When I was 12 years old, my Little League all-star team lost in the regional semifinals to a team from San Francisco. It was a heartbreaking loss that ended our chances of competing in the Little League World Series. With thousands of teams vying for eight spots in Williamsport, PA, it was unlikely we would have advanced much further in the tournament, but the finality of the defeat, and thus the finality of our youth baseball careers, was crushing to a seventh grader.
After the game, our coaches gathered us together down the right field line. My teammates and I trudged towards the outfield, tossing our helmets, bats and gloves—anything that we could possibly associate with the game of baseball—to the ground.
I don’t remember much of the postgame conversation. Praise was given. Morale was salvaged. But I do vividly remember the last thing our coach said to us before he pulled us together for a final cheer. “You’ll remember this for the rest of your lives.”
I reacted to his surprising display of sentimentality with disbelief. Like most of the memories from my twelve years of life, I expected that the summer would fragment into a few outstanding memories and moments. A play behind the plate, pregame warmups, postgame dinners with teammates—those might stick with me. But the idea of that entire summer being a part of my life forever seemed somehow too idealistic.
And yet, in the years that have followed, that summer has retained a special place in my heart. There was something magical about the baseball we played, the camaraderie we experienced, the purpose that we felt as we represented our town. It’s something that I have rarely experienced from organized sports in the years since. Even though the game of baseball didn’t change as I played in high school and now in college, my relationship to the game became different—more cluttered, less invested.
I suspect this is why the Little League World Series has remained such a special event for me. We look back on the sports that mattered the most to us and yearn for a chance to play those sports again with the same carefree dedication that we did when we were younger. Now, as our lives are more complicated and the responsibilities pile up, it’s a dedication that can be impossible to recreate, but for a few weeks each summer, watching the Little League World Series is a chance to revisit that wholehearted brand of baseball.
It amazes me how much the tournament never gets old, even as I get older. The uniforms, the states and countries represented, the abounding enthusiasm from the parent cheer sections, the sheer joy on the faces of players and coaches alike—it’s must-see television.
For much of the past two weeks, my dad and I sat and watched the games unfold. We watched like it was professional baseball, marveling at the diving catches and hard-throwing pitchers, commenting on coaching strategies, discussing tournament contenders. As we watched the games, it was hard not to feel a twang of nostalgia.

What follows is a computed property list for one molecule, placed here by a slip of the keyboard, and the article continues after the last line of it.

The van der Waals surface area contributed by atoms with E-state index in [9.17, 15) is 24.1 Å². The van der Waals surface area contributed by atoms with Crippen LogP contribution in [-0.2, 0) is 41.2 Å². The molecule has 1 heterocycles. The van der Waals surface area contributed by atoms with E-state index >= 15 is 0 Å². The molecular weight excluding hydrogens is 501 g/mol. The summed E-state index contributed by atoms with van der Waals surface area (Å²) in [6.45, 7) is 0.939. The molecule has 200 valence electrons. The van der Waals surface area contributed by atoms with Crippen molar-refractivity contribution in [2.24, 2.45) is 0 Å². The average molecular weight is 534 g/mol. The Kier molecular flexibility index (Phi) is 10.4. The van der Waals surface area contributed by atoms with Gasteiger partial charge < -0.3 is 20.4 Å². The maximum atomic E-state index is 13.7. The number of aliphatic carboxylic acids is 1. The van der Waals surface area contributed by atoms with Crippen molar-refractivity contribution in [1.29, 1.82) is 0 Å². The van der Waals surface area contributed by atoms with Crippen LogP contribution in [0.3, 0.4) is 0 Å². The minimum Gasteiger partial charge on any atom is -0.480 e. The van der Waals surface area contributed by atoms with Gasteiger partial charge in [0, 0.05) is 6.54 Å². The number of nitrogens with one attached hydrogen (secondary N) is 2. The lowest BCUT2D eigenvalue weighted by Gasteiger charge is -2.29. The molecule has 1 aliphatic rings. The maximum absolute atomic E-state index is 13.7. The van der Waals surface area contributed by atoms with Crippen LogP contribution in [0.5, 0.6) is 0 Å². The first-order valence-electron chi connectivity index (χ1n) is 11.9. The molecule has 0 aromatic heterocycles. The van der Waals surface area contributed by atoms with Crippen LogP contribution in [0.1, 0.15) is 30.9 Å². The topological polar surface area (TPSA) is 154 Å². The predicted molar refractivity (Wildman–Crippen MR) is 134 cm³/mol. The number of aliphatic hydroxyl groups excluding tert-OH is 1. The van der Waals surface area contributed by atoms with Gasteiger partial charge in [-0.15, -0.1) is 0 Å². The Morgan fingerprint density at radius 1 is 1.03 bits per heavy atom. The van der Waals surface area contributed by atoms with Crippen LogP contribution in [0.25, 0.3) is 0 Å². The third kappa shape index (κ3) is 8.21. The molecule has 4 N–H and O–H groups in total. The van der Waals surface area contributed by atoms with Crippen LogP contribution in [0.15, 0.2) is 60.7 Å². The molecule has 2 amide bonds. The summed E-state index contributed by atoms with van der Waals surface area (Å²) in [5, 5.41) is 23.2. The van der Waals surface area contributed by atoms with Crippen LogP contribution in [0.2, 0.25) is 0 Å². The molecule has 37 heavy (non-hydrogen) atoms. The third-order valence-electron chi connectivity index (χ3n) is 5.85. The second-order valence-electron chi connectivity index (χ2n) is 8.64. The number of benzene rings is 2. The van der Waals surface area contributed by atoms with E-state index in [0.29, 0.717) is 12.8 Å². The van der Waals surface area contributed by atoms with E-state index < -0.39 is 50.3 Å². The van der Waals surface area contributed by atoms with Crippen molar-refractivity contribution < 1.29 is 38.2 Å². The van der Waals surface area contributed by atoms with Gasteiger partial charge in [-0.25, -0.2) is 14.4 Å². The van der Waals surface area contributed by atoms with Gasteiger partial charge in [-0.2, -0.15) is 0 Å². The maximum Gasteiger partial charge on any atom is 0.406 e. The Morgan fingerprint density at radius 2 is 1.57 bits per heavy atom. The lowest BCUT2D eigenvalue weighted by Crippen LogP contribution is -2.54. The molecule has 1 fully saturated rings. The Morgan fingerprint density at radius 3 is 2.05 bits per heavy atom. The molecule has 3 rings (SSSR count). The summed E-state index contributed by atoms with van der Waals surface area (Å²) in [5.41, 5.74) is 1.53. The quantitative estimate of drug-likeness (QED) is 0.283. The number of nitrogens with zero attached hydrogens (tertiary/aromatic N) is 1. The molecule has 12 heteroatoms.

This nostalgia is probably why ESPN pays $7.5 million a year to broadcast the event, and why every adult involved, from the commentators to the sideline reporters to the coaches to the parents in the stands, seems like they are having as much fun as the kids on the field. We scream with joy, we feel our stomachs turn when balls get by the outfielders, we gasp when pitches are pummeled into the grass above the outfield fence.
This past Sunday, I watched as a team from Hawaii beat a South Korean team to win the world championship. At the start of the sixth inning, the team three outs away from a world championship, the TV cameras picked up a shot of the Hawaiian coach talking to his players in the dugout.
“This is a great game, guys,” he said to his team. “Whatever happens from here, it’s a great game.”
He was referring to the game at hand, of course. The starter pitched a complete-game shutout. The leadoff batter hit a booming home run. It was a remarkable display of Little League baseball.
But to me, his words also spoke to the game of baseball as something deeper. Something international, intergenerational, interpersonal. As he spoke to his players, their faces pressed against the chain-link fence of the dugout, a world championship in their grasp, I could see in his face and in their faces the very thing that compelled my dad and I to watch, to catch a fleeting view of the endless baseball summer that we rarely experience again as we go from being Little Leaguers to high-schoolers to college students to adult-leaguers.
Sitting on my couch thousands of miles away, seven years removed from the last time I stepped on a Little League field, I couldn’t help but smile as the coach clapped his hands and his players ran out onto the field to take their positions, smiling and jumping around, the thrill of youth baseball on full display.
A great game, indeed.
Contact Gregory Block at gblock ‘at’ stanford.edu